The Knoll: a modernist dream

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Discreetly burrowed into a bush-clad hillside overlooking Auckland’s Waitematā Harbour, this family home pays homage to mid-century modernism and American architect Frank Lloyd Wright in particular, combining a rational plan and a richly crafted interior.

In the leafy suburb of Greenhithe, the owners of The Knoll instilled a love of Californian mid-century modernism into the architect’s brief for their new home. With a real interest in Frank Lloyd Wright’s Usonian houses – about 60 modest family homes that Wright began designing from 1934 – the owners wanted to capture the warmth and free spirit of this New World style of architecture.

Unimpeded by previous architectural styles, the Usonian houses typically featured flat roofs, an L-shaped plan with strong internal connection with the outside, large overhangs, good ambient internal temperature and clerestory windows – characteristics that architect Megan Edwards has absorbed into The Knoll.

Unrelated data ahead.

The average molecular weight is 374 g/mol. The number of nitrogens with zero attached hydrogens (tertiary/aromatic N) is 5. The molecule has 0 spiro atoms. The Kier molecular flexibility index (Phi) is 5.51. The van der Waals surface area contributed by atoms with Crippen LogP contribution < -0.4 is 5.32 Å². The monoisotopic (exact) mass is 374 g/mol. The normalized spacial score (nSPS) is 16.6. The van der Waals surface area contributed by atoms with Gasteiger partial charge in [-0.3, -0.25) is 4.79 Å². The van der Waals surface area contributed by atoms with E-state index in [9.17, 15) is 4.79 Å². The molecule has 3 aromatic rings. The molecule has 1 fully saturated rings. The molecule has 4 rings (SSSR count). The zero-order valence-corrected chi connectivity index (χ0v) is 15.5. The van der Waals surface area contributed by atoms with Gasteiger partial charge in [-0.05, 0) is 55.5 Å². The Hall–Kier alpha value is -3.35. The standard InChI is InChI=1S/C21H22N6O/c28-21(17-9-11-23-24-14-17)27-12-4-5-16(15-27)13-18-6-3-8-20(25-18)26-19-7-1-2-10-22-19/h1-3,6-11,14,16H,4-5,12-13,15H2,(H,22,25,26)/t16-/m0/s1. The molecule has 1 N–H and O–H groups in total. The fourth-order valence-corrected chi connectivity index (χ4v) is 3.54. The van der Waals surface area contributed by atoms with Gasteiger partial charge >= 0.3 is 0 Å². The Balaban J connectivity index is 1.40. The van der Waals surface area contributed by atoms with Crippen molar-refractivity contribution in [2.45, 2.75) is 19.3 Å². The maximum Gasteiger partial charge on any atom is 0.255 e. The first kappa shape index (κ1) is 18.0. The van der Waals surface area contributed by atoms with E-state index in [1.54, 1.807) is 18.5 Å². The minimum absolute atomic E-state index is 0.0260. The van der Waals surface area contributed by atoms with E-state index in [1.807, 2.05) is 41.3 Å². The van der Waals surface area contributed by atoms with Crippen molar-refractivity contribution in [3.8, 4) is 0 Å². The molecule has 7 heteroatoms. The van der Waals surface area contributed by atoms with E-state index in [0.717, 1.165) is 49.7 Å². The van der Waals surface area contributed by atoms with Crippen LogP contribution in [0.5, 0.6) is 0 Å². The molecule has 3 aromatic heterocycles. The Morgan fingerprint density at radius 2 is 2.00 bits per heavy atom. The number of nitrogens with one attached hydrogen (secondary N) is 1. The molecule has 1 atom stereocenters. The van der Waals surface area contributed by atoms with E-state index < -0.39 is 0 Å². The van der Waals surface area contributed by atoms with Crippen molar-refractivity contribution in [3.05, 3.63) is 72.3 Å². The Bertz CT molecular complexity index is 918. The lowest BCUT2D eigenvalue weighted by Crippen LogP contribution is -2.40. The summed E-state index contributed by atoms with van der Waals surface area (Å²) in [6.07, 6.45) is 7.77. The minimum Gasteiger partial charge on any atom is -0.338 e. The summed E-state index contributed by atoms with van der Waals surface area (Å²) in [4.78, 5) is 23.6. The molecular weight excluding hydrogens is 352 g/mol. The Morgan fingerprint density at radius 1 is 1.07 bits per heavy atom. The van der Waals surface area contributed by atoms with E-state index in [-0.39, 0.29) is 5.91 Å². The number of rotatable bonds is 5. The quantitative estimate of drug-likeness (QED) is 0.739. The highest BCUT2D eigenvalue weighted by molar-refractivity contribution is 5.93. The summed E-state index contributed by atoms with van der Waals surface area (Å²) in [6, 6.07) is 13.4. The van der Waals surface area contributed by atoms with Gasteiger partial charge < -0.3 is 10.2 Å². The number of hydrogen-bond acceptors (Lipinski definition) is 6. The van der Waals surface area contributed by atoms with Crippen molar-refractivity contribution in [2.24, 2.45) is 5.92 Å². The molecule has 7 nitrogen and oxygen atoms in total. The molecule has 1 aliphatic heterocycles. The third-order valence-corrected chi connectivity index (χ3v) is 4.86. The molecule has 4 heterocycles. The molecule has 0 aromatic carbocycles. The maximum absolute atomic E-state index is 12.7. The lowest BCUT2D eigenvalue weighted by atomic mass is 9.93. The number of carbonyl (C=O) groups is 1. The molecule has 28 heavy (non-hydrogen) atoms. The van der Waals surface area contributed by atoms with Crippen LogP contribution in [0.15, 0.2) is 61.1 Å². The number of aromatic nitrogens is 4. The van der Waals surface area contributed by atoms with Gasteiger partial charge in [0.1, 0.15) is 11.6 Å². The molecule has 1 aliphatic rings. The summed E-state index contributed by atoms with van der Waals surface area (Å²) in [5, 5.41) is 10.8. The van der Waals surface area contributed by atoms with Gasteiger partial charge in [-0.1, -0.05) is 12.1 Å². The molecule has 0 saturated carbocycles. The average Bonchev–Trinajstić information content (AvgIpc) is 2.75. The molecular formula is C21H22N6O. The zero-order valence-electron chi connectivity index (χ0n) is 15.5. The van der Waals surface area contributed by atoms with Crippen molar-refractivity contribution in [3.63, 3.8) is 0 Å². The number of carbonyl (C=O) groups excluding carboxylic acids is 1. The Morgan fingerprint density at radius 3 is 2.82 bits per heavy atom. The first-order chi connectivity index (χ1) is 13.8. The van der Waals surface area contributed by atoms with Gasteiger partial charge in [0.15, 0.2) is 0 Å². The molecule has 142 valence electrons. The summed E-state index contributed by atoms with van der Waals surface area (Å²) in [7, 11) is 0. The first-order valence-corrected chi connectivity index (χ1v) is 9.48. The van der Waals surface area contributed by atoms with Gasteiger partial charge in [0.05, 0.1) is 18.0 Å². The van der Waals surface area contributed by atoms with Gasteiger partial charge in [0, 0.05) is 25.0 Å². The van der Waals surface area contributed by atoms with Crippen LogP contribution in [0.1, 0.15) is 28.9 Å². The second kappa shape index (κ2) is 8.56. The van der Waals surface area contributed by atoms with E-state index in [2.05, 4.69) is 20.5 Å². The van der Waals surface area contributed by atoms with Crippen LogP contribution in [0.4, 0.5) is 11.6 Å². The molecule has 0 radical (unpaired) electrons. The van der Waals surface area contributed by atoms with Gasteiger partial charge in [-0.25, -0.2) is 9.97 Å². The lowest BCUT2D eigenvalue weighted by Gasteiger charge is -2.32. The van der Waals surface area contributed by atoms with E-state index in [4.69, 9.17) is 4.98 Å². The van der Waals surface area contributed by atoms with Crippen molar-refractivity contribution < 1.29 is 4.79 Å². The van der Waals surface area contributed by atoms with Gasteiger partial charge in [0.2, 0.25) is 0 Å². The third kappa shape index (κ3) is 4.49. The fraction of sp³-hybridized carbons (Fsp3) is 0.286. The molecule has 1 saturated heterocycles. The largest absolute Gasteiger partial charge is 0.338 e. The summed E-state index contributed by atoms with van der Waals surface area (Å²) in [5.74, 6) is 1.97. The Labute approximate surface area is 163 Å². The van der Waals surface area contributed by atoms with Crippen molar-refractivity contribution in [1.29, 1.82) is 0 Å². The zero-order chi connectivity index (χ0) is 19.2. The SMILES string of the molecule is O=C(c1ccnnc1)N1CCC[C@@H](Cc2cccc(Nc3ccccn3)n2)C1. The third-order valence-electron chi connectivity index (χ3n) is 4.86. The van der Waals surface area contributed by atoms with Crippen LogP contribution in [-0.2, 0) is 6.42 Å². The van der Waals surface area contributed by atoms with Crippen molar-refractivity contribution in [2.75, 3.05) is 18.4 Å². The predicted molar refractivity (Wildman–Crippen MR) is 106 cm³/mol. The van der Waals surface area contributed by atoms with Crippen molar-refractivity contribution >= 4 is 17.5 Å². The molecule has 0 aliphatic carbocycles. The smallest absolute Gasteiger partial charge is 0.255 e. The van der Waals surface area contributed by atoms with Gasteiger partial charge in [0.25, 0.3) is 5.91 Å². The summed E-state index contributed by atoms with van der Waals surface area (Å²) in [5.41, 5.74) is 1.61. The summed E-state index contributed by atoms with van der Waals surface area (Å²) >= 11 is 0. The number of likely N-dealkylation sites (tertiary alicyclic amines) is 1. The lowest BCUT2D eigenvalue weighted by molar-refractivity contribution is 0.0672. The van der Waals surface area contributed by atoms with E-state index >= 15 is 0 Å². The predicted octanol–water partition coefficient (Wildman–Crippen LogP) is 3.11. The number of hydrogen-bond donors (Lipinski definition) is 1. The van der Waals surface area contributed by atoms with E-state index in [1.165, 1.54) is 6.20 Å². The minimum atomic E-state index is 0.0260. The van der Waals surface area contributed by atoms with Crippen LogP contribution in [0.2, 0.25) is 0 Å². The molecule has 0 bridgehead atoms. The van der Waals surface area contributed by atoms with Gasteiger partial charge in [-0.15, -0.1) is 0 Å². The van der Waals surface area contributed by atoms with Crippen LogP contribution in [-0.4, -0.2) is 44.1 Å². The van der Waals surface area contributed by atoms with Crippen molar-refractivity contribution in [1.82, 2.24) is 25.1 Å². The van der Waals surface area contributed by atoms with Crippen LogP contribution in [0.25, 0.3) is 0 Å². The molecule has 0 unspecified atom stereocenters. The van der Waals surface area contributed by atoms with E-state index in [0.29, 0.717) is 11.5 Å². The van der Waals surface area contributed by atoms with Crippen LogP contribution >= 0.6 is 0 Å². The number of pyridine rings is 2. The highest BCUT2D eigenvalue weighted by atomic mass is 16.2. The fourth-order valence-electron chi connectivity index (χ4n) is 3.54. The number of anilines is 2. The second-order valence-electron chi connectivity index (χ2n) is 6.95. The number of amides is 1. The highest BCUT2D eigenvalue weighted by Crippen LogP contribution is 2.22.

“We designed a rectilinear rational plan but the feel of the house is warm and organic,” explains Megan Edwards, director of Megan Edwards Architects. “Arranged over two storeys, the interior features lots of timber, built-in cabinetry and screens, and it has a flowing arrangement with a feature stairwell and a bridge linking two wings on the upper level.”

The name ‘The Knoll’ is a derivation of the name of an earlier family home, which was located on this prominent hill before the land was requisitioned by the former Waitematā Council to build the Upper Harbour Bridge on the Northern Motorway. Then, it took two generations before this leftover piece of land was built upon by the current homeowners.

“The neighbouring motorway created some background noise that could be heard from part of the site, so we needed to mitigate that,” says Megan. “The solution was to set the house into the hill so that the bank absorbs the sound. It’s actually quiet now, and you hear the sounds from the neighbouring bush and water. We also wanted discreet garaging, so we created garage spaces on both levels to break them up, and inserted two driveways to the upper and lower levels of the house from both front and back.”